Your emotional burdens are all hidden in your unconsciousness.
Where do you get your inspiration from?
My inspiration comes from several places and with the nature of my writing, it shows in most of it. The first is often a muse, a woman that’s impacted me and entered my life, helping me grow and change for the better.
The second kind of ties into the first but it’s my experiences, what I’ve been through and what I’m going through. For example, if I’ve been through some sh*t and I’m getting back on my feet, after having learned my lesson, I’ll write about that experience and hopefully, someone else can take from that experience too. My biggest interest is finding people fascinating, by putting my writing out there, it helps me to understand people on a deeper level.
What’s your story?
My origin story was that I’d gone through a breakup in 2010, then I started to do new things and have experiences which developed into reading more poetry and appreciating other aspects of life. From there, I started to post famous writer’s quotes as a means to share them with the world and help other people.
That developed into me embracing myself as a writer and finally opening up to the world and being brave enough to share what was inside of me. I wasn’t always so open with who I am and I never had a vehicle to express how I feel, Tumblr and Instagram opened that up in a lot of ways and helped me to connect with people of all types, which have shaped my experience as a human being.
After working a job that I couldn’t do any more.. because.. family, I decided to write full-time and create something of my own, my own sense of accomplishment and contentment.
”It’s important to put your faith into other people that will teach you but most importantly to rely on yourself as a self-starter.”
Congratulations on your book. Tell us more about From the Universe's Lips to My Ears.
As a reader, you'll discover relatable words about loving, being loved and how to grow as a person with kindness and compassion. Delving deep into metaphysics, the universe, and relationships. This book is for the soul that’s looking to raise their vibration with some love, some laughs, and grand adventure.
How long did it take you to write your book?
There were pieces of my book that were already written and a lot of fresh content that I’d written especially for it. It took me a few months to put it together and that was a lot of editing (mainly because I didn’t know what I was doing.) But, my curious nature always leads me down a path of learning more to be better.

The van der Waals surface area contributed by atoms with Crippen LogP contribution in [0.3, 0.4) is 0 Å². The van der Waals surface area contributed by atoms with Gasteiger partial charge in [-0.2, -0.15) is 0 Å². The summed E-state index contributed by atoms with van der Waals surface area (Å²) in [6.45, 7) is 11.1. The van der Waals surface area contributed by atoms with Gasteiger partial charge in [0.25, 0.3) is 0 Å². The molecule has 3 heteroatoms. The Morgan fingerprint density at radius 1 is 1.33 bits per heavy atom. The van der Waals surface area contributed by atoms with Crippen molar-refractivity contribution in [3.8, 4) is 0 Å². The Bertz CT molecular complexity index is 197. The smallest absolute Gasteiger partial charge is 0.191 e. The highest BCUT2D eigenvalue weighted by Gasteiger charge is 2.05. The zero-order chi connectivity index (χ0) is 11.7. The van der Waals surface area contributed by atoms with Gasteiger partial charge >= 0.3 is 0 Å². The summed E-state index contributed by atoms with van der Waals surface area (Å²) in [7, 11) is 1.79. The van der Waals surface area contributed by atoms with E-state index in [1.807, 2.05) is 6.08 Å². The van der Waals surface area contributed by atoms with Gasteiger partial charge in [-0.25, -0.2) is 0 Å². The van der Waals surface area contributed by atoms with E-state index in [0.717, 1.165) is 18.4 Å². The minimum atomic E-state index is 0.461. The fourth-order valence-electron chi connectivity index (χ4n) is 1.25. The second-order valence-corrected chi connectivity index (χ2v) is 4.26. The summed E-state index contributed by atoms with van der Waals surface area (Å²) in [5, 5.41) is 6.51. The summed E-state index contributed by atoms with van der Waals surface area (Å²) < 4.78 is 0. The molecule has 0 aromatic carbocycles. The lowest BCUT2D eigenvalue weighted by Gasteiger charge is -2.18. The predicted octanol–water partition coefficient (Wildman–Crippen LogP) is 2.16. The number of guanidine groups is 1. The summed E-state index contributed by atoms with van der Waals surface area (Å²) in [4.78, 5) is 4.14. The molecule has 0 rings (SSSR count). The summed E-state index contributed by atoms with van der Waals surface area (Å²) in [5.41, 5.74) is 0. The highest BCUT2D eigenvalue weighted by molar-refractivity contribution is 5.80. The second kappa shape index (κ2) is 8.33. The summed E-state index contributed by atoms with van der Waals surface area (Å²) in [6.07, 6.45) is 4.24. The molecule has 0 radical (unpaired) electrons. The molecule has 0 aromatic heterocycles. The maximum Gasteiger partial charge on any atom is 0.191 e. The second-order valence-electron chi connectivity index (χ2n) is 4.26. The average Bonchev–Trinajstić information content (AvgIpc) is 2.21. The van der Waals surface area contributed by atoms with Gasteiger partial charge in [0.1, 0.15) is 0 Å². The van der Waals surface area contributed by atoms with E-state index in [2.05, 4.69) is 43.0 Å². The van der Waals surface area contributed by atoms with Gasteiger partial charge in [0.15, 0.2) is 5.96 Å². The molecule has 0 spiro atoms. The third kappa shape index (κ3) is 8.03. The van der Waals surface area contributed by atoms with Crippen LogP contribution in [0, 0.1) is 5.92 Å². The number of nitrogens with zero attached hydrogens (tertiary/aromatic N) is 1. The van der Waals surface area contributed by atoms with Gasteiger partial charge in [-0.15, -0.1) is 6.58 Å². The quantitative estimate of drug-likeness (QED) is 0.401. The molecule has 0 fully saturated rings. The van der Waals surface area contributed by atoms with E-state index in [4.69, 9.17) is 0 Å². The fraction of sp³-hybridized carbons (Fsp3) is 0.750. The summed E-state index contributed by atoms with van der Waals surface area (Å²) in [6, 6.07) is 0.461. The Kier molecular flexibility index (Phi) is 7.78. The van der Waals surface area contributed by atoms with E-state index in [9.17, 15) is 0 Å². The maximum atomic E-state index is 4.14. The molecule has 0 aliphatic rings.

For someone who wants to write a book one day, what was the process of you getting published? How did you find the publisher? Self-published?
Originally, I wanted to go down the route of a traditional publisher. After asking a few people and researching, it was going to be a tough route to take.
Not only was a poetry publisher quite tough to connect with but I didn’t want any censorship over who I am. I wanted the freedom to post whatever I wanted, whenever I wanted. Essentially, I wanted complete control over my poetry and personal brand, without any interference or say from a publisher who would try to shape my image.
How did you market the book?
I never really marketed the book, I worked on it in secret with only a handful of people knowing about it. Then it was kind of a surprise when it was released and I presented it to my following.
I still don’t market the book, it’s on my website and the platforms that I’m on but I let my content and word of mouth dictate whether someone should buy my book or not. If people like what I post, then they’ll want to read my book.
It takes a certain level of focus, resilience and character in each individual to want to make their mark on the world. What do you think taught you to be this way and what childhood influences have contributed to this?
My dad has always been a big influence on me. From a child, he gave us the tools to be interested in spirituality. He taught us a lot of things and also provided us with the curious nature to go off and work things out for ourselves.
Akin to my dad, there have been women that come into my life, partners that push me, encourage me and most importantly remind me that anything is attainable. It’s important to put your faith into other people that will teach you but most importantly to rely on yourself as a self-starter. I’m reminded that I’m a big fish in a small pond in most places and I have experiences that can help other people.
”Over the years I’ve tried to refine the mindset that things don’t happen to me but they happen for me.”
How has a failure, or apparent failure, set you up for later success?
Failure is a funny thing. When we’re in the midst of failure, it’s like the whole world is crashing down around us and the slightest inconvenience can piss us off. Then you get to the end of it and you’re like “oh, I’ve come out and that wasn’t the path for me”.